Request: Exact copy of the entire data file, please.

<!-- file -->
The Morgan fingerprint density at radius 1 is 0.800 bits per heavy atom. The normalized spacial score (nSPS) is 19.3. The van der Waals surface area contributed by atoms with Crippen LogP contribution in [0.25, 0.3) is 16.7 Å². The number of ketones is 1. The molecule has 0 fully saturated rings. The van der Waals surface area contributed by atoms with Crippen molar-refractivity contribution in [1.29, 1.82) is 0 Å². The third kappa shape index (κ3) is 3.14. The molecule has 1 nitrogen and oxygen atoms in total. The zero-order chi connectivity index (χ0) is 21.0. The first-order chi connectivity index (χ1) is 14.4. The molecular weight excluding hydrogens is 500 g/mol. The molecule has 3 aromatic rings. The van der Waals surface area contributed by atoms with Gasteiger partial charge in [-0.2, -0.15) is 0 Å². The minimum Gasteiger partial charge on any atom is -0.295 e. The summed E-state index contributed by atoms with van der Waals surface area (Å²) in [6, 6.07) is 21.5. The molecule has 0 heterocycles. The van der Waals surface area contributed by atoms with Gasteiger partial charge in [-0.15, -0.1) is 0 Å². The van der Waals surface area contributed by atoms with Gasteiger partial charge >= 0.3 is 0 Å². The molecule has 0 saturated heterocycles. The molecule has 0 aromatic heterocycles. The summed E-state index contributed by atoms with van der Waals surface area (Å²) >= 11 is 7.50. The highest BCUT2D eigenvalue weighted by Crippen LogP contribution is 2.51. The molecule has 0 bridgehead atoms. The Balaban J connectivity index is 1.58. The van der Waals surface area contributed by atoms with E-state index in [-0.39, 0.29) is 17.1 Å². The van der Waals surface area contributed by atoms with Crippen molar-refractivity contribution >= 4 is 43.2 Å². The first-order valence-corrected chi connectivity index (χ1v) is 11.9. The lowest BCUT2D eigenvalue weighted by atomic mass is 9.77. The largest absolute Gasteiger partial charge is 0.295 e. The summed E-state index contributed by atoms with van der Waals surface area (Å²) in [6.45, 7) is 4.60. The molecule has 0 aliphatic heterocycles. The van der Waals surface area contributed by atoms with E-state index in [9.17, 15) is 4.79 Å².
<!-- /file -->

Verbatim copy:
The Morgan fingerprint density at radius 1 is 0.800 bits per heavy atom. The normalized spacial score (nSPS) is 19.3. The van der Waals surface area contributed by atoms with Crippen LogP contribution in [0.25, 0.3) is 16.7 Å². The number of ketones is 1. The molecule has 0 fully saturated rings. The van der Waals surface area contributed by atoms with Crippen molar-refractivity contribution in [1.29, 1.82) is 0 Å². The third kappa shape index (κ3) is 3.14. The molecule has 1 nitrogen and oxygen atoms in total. The zero-order chi connectivity index (χ0) is 21.0. The first-order chi connectivity index (χ1) is 14.4. The molecular weight excluding hydrogens is 500 g/mol. The molecule has 3 aromatic rings. The van der Waals surface area contributed by atoms with Gasteiger partial charge in [-0.2, -0.15) is 0 Å². The minimum Gasteiger partial charge on any atom is -0.295 e. The summed E-state index contributed by atoms with van der Waals surface area (Å²) in [6, 6.07) is 21.5. The molecule has 0 heterocycles. The van der Waals surface area contributed by atoms with Gasteiger partial charge in [-0.15, -0.1) is 0 Å². The van der Waals surface area contributed by atoms with Gasteiger partial charge >= 0.3 is 0 Å². The molecule has 0 saturated heterocycles. The molecule has 0 aromatic heterocycles. The summed E-state index contributed by atoms with van der Waals surface area (Å²) >= 11 is 7.50. The highest BCUT2D eigenvalue weighted by Crippen LogP contribution is 2.51. The molecule has 0 bridgehead atoms. The Balaban J connectivity index is 1.58. The van der Waals surface area contributed by atoms with E-state index in [-0.39, 0.29) is 17.1 Å². The van der Waals surface area contributed by atoms with Crippen molar-refractivity contribution >= 4 is 43.2 Å². The first-order valence-corrected chi connectivity index (χ1v) is 11.9. The lowest BCUT2D eigenvalue weighted by atomic mass is 9.77. The largest absolute Gasteiger partial charge is 0.295 e. The summed E-state index contributed by atoms with van der Waals surface area (Å²) in [6.45, 7) is 4.60. The molecule has 0 aliphatic heterocycles. The van der Waals surface area contributed by atoms with E-state index in [9.17, 15) is 4.79 Å².